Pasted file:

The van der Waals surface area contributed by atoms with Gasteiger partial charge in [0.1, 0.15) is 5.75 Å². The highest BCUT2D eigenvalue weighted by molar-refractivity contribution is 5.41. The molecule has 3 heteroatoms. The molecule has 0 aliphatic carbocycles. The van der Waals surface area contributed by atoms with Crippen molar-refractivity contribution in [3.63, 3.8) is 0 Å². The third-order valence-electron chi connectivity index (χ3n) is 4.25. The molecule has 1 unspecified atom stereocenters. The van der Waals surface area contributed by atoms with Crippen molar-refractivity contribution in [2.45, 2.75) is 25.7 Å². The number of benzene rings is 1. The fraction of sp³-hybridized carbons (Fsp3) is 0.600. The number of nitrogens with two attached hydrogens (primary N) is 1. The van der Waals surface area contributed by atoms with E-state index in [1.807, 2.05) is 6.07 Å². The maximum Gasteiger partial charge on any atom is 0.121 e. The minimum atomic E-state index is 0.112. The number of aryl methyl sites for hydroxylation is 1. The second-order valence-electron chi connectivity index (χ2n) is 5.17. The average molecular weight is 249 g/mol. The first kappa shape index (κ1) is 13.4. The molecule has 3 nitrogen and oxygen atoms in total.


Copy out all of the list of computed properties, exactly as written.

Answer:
The van der Waals surface area contributed by atoms with Gasteiger partial charge in [0.1, 0.15) is 5.75 Å². The highest BCUT2D eigenvalue weighted by molar-refractivity contribution is 5.41. The molecule has 3 heteroatoms. The molecule has 0 aliphatic carbocycles. The van der Waals surface area contributed by atoms with Crippen molar-refractivity contribution in [3.63, 3.8) is 0 Å². The third-order valence-electron chi connectivity index (χ3n) is 4.25. The molecule has 1 unspecified atom stereocenters. The van der Waals surface area contributed by atoms with Crippen molar-refractivity contribution in [2.45, 2.75) is 25.7 Å². The number of benzene rings is 1. The fraction of sp³-hybridized carbons (Fsp3) is 0.600. The number of nitrogens with two attached hydrogens (primary N) is 1. The van der Waals surface area contributed by atoms with E-state index in [1.807, 2.05) is 6.07 Å². The maximum Gasteiger partial charge on any atom is 0.121 e. The minimum atomic E-state index is 0.112. The number of aryl methyl sites for hydroxylation is 1. The second-order valence-electron chi connectivity index (χ2n) is 5.17. The average molecular weight is 249 g/mol. The first kappa shape index (κ1) is 13.4. The molecule has 3 nitrogen and oxygen atoms in total.